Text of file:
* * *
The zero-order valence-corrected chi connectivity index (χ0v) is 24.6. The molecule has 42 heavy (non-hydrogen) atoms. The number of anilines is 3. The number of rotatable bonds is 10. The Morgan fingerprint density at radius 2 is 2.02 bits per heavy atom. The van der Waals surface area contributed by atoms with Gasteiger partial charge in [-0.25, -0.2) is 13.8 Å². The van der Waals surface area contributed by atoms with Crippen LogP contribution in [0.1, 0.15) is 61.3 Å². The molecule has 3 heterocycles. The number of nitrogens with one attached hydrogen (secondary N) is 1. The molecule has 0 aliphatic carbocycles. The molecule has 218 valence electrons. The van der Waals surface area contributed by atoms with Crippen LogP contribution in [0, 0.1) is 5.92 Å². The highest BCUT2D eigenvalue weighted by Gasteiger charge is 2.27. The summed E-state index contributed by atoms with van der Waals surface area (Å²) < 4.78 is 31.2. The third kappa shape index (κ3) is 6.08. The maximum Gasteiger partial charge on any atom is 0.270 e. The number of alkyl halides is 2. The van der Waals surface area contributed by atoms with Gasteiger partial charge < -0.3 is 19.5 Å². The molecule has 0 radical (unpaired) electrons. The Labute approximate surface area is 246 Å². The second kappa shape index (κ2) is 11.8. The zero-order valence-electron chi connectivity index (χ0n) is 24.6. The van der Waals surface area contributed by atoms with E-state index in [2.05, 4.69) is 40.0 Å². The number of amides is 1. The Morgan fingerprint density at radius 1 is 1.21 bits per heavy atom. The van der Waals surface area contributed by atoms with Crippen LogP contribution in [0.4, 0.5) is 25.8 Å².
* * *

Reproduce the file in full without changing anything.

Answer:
The zero-order valence-corrected chi connectivity index (χ0v) is 24.6. The molecule has 42 heavy (non-hydrogen) atoms. The number of anilines is 3. The number of rotatable bonds is 10. The Morgan fingerprint density at radius 2 is 2.02 bits per heavy atom. The van der Waals surface area contributed by atoms with Gasteiger partial charge in [-0.25, -0.2) is 13.8 Å². The van der Waals surface area contributed by atoms with Crippen LogP contribution in [0.1, 0.15) is 61.3 Å². The molecule has 3 heterocycles. The number of nitrogens with one attached hydrogen (secondary N) is 1. The molecule has 0 aliphatic carbocycles. The molecule has 218 valence electrons. The van der Waals surface area contributed by atoms with Crippen LogP contribution in [0, 0.1) is 5.92 Å². The highest BCUT2D eigenvalue weighted by Gasteiger charge is 2.27. The summed E-state index contributed by atoms with van der Waals surface area (Å²) < 4.78 is 31.2. The third kappa shape index (κ3) is 6.08. The maximum Gasteiger partial charge on any atom is 0.270 e. The number of alkyl halides is 2. The van der Waals surface area contributed by atoms with Gasteiger partial charge < -0.3 is 19.5 Å². The molecule has 0 radical (unpaired) electrons. The Labute approximate surface area is 246 Å². The second kappa shape index (κ2) is 11.8. The zero-order valence-electron chi connectivity index (χ0n) is 24.6. The van der Waals surface area contributed by atoms with E-state index in [2.05, 4.69) is 40.0 Å². The number of amides is 1. The Morgan fingerprint density at radius 1 is 1.21 bits per heavy atom. The van der Waals surface area contributed by atoms with Crippen LogP contribution in [0.4, 0.5) is 25.8 Å².